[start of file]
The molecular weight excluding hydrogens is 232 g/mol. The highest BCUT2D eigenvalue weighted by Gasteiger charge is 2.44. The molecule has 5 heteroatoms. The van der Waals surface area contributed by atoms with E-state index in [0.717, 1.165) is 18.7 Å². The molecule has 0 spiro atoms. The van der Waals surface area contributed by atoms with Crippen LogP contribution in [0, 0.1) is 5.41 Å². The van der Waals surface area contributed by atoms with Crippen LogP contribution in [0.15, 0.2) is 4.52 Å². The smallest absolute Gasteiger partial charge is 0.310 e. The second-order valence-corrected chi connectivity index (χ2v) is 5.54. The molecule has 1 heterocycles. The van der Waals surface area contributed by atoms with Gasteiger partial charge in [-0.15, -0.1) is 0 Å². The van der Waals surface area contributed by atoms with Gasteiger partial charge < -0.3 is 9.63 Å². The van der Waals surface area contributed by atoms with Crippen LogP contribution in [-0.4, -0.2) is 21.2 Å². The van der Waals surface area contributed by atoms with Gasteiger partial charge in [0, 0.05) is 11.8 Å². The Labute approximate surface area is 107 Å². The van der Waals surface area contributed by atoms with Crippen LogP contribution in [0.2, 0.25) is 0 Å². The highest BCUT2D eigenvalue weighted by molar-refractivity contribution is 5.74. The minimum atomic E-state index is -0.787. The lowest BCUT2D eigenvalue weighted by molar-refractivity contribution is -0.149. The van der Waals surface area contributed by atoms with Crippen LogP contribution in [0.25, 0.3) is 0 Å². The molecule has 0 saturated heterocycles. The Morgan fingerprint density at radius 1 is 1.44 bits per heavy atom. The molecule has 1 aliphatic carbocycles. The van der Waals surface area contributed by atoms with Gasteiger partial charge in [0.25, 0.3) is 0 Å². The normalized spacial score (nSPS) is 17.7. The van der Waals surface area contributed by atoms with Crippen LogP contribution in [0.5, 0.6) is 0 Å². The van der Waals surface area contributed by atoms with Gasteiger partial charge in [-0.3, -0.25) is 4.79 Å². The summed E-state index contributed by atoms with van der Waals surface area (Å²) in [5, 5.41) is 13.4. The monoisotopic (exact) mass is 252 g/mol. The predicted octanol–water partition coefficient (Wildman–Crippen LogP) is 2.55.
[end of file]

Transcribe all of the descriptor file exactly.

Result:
The molecular weight excluding hydrogens is 232 g/mol. The highest BCUT2D eigenvalue weighted by Gasteiger charge is 2.44. The molecule has 5 heteroatoms. The van der Waals surface area contributed by atoms with E-state index in [0.717, 1.165) is 18.7 Å². The molecule has 0 spiro atoms. The van der Waals surface area contributed by atoms with Crippen LogP contribution in [0, 0.1) is 5.41 Å². The van der Waals surface area contributed by atoms with Crippen LogP contribution in [0.15, 0.2) is 4.52 Å². The smallest absolute Gasteiger partial charge is 0.310 e. The second-order valence-corrected chi connectivity index (χ2v) is 5.54. The molecule has 1 heterocycles. The van der Waals surface area contributed by atoms with Gasteiger partial charge in [-0.15, -0.1) is 0 Å². The van der Waals surface area contributed by atoms with Gasteiger partial charge < -0.3 is 9.63 Å². The van der Waals surface area contributed by atoms with Crippen LogP contribution in [-0.4, -0.2) is 21.2 Å². The van der Waals surface area contributed by atoms with Gasteiger partial charge in [0, 0.05) is 11.8 Å². The Labute approximate surface area is 107 Å². The van der Waals surface area contributed by atoms with Crippen LogP contribution in [0.2, 0.25) is 0 Å². The highest BCUT2D eigenvalue weighted by molar-refractivity contribution is 5.74. The minimum atomic E-state index is -0.787. The lowest BCUT2D eigenvalue weighted by molar-refractivity contribution is -0.149. The van der Waals surface area contributed by atoms with Crippen LogP contribution in [0.25, 0.3) is 0 Å². The molecule has 0 saturated heterocycles. The Morgan fingerprint density at radius 1 is 1.44 bits per heavy atom. The molecule has 1 aliphatic carbocycles. The van der Waals surface area contributed by atoms with Gasteiger partial charge in [0.25, 0.3) is 0 Å². The normalized spacial score (nSPS) is 17.7. The van der Waals surface area contributed by atoms with Crippen LogP contribution in [0.5, 0.6) is 0 Å². The van der Waals surface area contributed by atoms with Gasteiger partial charge in [-0.3, -0.25) is 4.79 Å². The summed E-state index contributed by atoms with van der Waals surface area (Å²) in [5, 5.41) is 13.4. The monoisotopic (exact) mass is 252 g/mol. The predicted octanol–water partition coefficient (Wildman–Crippen LogP) is 2.55.